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Posted on Dec 13, 2017 in Boardgames, Front Page Features

Facing a Bold and Clever Foe in the Western Desert.  Lighting North Africa Game Review.

Facing a Bold and Clever Foe in the Western Desert. Lighting North Africa Game Review.

By Ray Garbee

Lighting North Africa Game Review. Publisher: Decision Games. Designer: Dan Verssen. Price: $20.00

Ray Garbee

Passed inspection: Well-designed cards that are evocative of the events and units that appeared in the campaign. Four pages of rules. Sturdy box for storage and transport. Quick easy to grasp rules coupled with a fast playing game.

Failed Basic: Layout could have been a little clearer regarding the definitions of operations and actions.

Lightning North Africa (LNA) is a two-player card game depicting the conflict between the Allies and Axis for control of North Africa during the Second World War. Each turn, players will conduct operations with cards representing the military forces deployed to the theater and use other cards to take actions and conduct battles.

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The playing space is defined by a set of six map cards that depict the areas of North Africa between Cairo in the East and Algeria in the West. The cards contain a map showing the rough location of the space as well as any rules specific to actions and operations that occurs in the space. For example, control of the Tobruk map space will impart defensive and logistical benefits to the faction that controls the space.

A set of six Attack Plan cards define the major types of tactical strategies that may be employed in combat. These are used in each battle round and are key to determining the winner of the battle. More on those later.

Force cards depict the major military units that participated in the campaign. All the old familiar faces are present here – 7th Armored, 4th Indian, 2nd New Zealand, 21st Panzer, 5th Panzer and many more. The cards contain an image representative of that unit along with it’s tactical ability and special traits.

The vast majority of the card deck is made up of Action cards. These cards allow each player to perform activities that model operations ranging from airstrikes to laying minefields as well as historical events such as the Balkans War and the impact of Malta on German reinforcements.

The ruled comprise an oversized sheet of paper that is the equivalent of 4 pages pf 8 ½” paper. While the overall organization of the rules is good, the way that the action phase and the operations forces get executed could have been a bit clearer. It took a day of staring at the rules before the way operations are conducted became apparent as the rules list the available operations (executed during actions) under the Force Card section. You’ll have to read the rules very carefully. The confusion was a real head scratcher as it’s very confusing as to how units move and or attack without understanding the available operations. It would have helped had operations be defined under actions.

Fortunately, it’s an easy thing to fix. Lightning North Africa has been on the market for a number of years and the folks at Board Game Geek have good solution. First you can download a nice play aid that basically presents the same rules in a different format. While you are there, go ahead and download a solid FAQ of most of the questions that come up over the years. After reading the reformatted rules, the intent of the original rules became clear.

The heart of the game is a straight forward card-driven board game. Yes, it’s a deck of cards, but the use of the map cards and force cards mean that LNA is basically a high-level area movement board game of the battle for North Africa.

The game mechanics are straightforward. Each turn consists of two player phases laid out in a conventional IGO/UGO format. Within each phase, the phasing player execute the following steps;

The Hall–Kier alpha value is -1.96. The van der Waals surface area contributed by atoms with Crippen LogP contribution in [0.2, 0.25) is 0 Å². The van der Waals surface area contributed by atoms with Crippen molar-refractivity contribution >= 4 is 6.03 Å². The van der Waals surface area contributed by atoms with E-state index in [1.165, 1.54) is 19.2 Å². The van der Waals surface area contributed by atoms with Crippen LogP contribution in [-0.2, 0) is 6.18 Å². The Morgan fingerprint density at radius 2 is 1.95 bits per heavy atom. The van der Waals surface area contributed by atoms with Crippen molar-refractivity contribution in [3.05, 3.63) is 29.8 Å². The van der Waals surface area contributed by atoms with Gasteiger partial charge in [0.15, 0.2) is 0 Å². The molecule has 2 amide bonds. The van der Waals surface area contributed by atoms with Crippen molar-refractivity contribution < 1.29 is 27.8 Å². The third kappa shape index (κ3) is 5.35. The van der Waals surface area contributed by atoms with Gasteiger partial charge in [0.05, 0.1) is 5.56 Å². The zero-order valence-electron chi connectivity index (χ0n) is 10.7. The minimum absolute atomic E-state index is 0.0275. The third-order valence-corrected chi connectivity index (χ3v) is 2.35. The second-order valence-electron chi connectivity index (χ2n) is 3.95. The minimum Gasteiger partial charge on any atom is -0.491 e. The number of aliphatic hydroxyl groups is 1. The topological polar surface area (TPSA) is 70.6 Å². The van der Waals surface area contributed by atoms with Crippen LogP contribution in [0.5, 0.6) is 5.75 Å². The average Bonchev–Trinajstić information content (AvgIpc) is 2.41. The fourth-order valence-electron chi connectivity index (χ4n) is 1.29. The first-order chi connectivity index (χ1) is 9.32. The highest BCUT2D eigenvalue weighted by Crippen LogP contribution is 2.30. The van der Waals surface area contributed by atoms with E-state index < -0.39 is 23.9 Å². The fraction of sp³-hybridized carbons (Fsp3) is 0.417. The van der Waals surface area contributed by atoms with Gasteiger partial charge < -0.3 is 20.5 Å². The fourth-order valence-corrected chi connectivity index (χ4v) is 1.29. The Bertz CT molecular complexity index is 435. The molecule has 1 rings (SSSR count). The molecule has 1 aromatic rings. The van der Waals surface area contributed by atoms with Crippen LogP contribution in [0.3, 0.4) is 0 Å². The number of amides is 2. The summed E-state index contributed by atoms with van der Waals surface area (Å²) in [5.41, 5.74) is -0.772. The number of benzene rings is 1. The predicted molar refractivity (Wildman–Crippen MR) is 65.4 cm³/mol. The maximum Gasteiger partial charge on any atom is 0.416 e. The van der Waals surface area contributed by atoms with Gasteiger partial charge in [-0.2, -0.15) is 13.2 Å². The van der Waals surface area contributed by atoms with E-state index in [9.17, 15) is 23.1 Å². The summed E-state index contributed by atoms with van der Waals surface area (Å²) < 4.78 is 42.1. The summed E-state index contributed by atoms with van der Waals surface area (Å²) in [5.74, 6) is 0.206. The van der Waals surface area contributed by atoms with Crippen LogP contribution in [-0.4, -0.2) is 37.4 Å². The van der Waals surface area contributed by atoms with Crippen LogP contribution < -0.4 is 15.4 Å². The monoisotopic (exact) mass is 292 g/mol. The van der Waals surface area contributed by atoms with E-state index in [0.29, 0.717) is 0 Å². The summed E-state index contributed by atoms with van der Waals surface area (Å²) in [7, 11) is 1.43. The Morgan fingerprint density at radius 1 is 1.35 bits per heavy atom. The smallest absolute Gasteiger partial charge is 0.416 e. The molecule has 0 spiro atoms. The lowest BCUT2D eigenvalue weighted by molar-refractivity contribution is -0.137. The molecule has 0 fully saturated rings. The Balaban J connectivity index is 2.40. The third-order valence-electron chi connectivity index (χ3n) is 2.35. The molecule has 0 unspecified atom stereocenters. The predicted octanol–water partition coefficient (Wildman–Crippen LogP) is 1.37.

Draw a card – just what it says, draw a card from the player’s deck. You’ll get an Action Card or a Force card to add to your hand.
Execute Actions – Each force card that is currently in play can take an operation. These include moving, attacking, regrouping and a passive action called preparing, which allows you to draw another card from the deck. In addition, other action cards can be played to strike the enemy, or recover and regroup your losses.

Fight Battles – You’ve moved, you initiated some attacks – now it’s time to resolve the battles.

Check Supply – This is the opportunity to ensure all your units are in supply. In some cases, an Action card will allow you to minimize the effects of being out of supply.

Discard and Draw cards – in the rare event you have reached your maximum card hand size, you can discard cards and then draw two additional cards. You’ll need these to help you through your opponent’s turn if you get attacked.

This may appear as an IGO/UGO game, but the incorporation of the cards makes this a much more dynamic experience. Each player will have cards that can be played at various points in their opponent’s turn. The cards do things like inflict losses, delay the arrival of reinforcements, cancel a battle from occurring or even the flat-out nullification of an opponent’s action card.

The dynamic and random nature of the deck dealt to each player’s hand will result in a game that very rarely plays the same way twice. Sure, you’ll learn what are the cards that compose the deck, but you’ll never be sure when those cards might be in your hand or your opponents hand.

The title of the game “Lightning North Africa” is descriptive of what is happening here, the rapid, unpredictability of the card play means that in a flash, the state of the game can swing from favoring one player to the other.

What’s most engaging about Lightning North Africa is the multi-level game experience that Dan Verssen has brought to the table. The experience can be characterized with the statement, ‘you’re playing a game within a game that is the façade in front of the real game.’ On the surface, you are playing a two-player game that represents the strategic battle for North Africa. Scratch the surface and what you are really playing is a resource management game. Beneath that is what I see as the real game – the battle of wills and decisions that go into resolving each battle.

The surface game is obvious. You need to move units into position to attack your opponent and meet your victory conditions. You’ll want to bring in reinforcements, move them into contact with your opponent and attack or defend depending on the situation.

The resource management game is going to be familiar to most card game players. You need to manage your hand of cards to ensure you can do the things you need to do while thwarting your opponent. In the game, this translates into being able to bring reinforcements into play, managing your supply lines, taking actions to impact your opponent’s forces (for example, dive bomber strikes) or ensure you have an adequate hand to either conduct a battle or defend against attack.